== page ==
Mike: It’s his life’s work.
Justin: It was his life work. It was his passion to do that but he always had even within that, once we were recognized as the major corporate university and he had the title of senior vice president in the corporation and president of Motorola University, he still had goals out there to drive the expanse, the range, the contribution and the boundary of the learning organization much farther. That to some degree meant, “I’m going to grab this piece of the organization for mine and this piece of the organization for mine.”
I mean, I saw that in my own career. There were times when I got to a point of sort of saying, “OK, what else is out there because this is kind of running good.” Now, what else is out there that relates to this that together we can push the boundary on? And so you begin to look to sort of say, “Why doesn’t that come over here? Why don’t we do that? Why don’t we blow this up and do a larger context and frame?” I’m good with that kind of aspiration but, like you, I tend to agree. I’m not sure how much of that is going on anymore.
Sarah: I think I can speak to a little bit of that. One of the things that we asked CLOs is whether or not they are responsible for any other HR-related functions within the organization besides learning. It turned out that 29% of them only have responsibility for the learning and development function, which is quite small. What that means is that 71% of people who manage the learning function also have responsibility for another HR function, and the ones that they’re the most likely to have responsibility for are talent management and performance management, which makes complete sense.
Justin: What about broader kinds of things like employee communication or tuition reimbursement and those kinds of things?
Sarah: Well, about 21% of them have diversity and inclusion.
Justin: Which is great. That’s a good place.
Mike: That’s actually surprising to me. I think that’s grown. I know we don’t have many years of data on that, but …
Sarah: It was about that last year, 21 to 23%, and about 22% have recruiting and talent acquisition which also makes sense.
Justin: Isn’t that interesting?
Sarah: I’ve been having this ongoing think about whether or not learning is eating talent management or talent management is eating learning. As far as I’m concerned, it’s still an open question but I think that a lot of CLOs think of themselves as the strategic executive between the two and think that they should own “talent manager.”
Justin: Well, it makes some sort of sense. I liked the notion about the recruiting because, minimally, you have to be a huge influencer there. Because if you’re not bringing in the right people that match with the organization’s values and attributes that you want, you’re still stuck having to develop them to fit in and it’s a much harder function. I mean, we put a kind of sword in place on that one in a couple of organizations saying, “We don’t want to control it, but we certainly need to have a huge influence in what we’re bringing in the door.”
Sarah: It makes sense for these build-buy-borrow decisions to be made …
Sarah: … in a collective way. Are the people that you need to hire out there? If not, you’re going to have to build it or you’re going to have to borrow those people from somewhere else. But if there are skills that your organization needs, how are you going to get them? That entire process of making decisions about that should be integrated.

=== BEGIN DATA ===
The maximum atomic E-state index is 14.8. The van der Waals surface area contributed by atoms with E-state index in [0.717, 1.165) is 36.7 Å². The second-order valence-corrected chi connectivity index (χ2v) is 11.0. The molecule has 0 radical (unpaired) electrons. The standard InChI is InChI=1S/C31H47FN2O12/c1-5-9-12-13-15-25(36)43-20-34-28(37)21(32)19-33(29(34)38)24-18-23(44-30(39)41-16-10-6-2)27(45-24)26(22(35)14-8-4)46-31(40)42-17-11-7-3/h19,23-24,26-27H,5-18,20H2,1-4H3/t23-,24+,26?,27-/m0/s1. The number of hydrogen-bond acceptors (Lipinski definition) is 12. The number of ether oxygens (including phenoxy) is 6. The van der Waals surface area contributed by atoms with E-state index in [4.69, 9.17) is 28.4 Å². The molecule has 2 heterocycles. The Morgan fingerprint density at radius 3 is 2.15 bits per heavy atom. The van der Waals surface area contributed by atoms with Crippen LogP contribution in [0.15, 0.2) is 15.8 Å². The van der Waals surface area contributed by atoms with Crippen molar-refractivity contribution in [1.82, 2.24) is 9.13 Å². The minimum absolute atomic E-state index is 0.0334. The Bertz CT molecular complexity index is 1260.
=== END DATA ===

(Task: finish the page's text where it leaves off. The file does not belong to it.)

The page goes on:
Justin: Well, and then, you should be the one asking the questions, “What’s more important that this …” The labor market, to your point, we’re in a really tight labor market. A great question that a CLO could push the boundary on, is in front of the other leaders, is to say, “If we have to make a choice, do you want the skill or do you want the cultural affinity and the values affinity?” We may sit there and say, “Well, that’s an easy question.” It’s not when you’re faced with, “You have to pick one or the other because the labor pool doesn’t have both.”
Sarah: When you’re faced with, “We can’t grow.”
Justin: We can’t grow. And that’s the discussion that I honestly believe should never be left solely to a CHRO. It needs to be part of the discussion with the person or the team that’s responsible for developing the people once they’re there and that’s always the learning people.
Mike: I’m going to sort of contradict myself from a little while ago in the sense that only 8% of CLOs wanting to be CHRO, I’ve said was an aspiration gap. It actually isn’t. I’ve interviewed a number of chief people officers or chief human resource officers after they have left CLO roles to go into those roles and they don’t like it. They’re dealing with compliance. They’re dealing with benefits. All the fun stuff is gone. All the strategy stuff is gone and it’s really just about some of the basics.
Justin: But that’s a lack of vision. I’m going to say this …
Mike: Lack of vision or lack of time?
Justin: Lack of vision may be too harsh but when we say, “Well, what else should we go for,” we tend to think of things that are naturally within the CHRO’s house. I would make a contention, why wouldn’t we say, if I’m going to expand what I’m doing, why wouldn’t I look at the quality function within my organization? Because we know that quality will pull the data together and say, “Here’s where we’ve got problems,” but they often are not nor should they be the people to describe the absolute solution, which almost always requires you to shift the skill-knowledge mix and the performance mix of the people around it. So wouldn’t you say, “Hey, I’m the person that’s got the logical … This is the piece you’ve given me, but let’s bring this on board”?
I would say, as we said, tuition reimbursement, the intellectual development of the organization. We leave that – or even conferences – we leave that to operations or HR. No, that’s naturally part of who we are. Employee communications. We learn as learning professionals that if you can’t communicate it clearly and specifically and motivate people with it, it’s not going to work. Isn’t there a natural affinity for us to grab then and say, “Hey, we can make an impact on employee communication?” So on that level I was resonating when you talked about an aspirations gap, maybe it’s just we sometimes think too narrowly about what areas we actually could grow. Sarah, does that make any sense at all?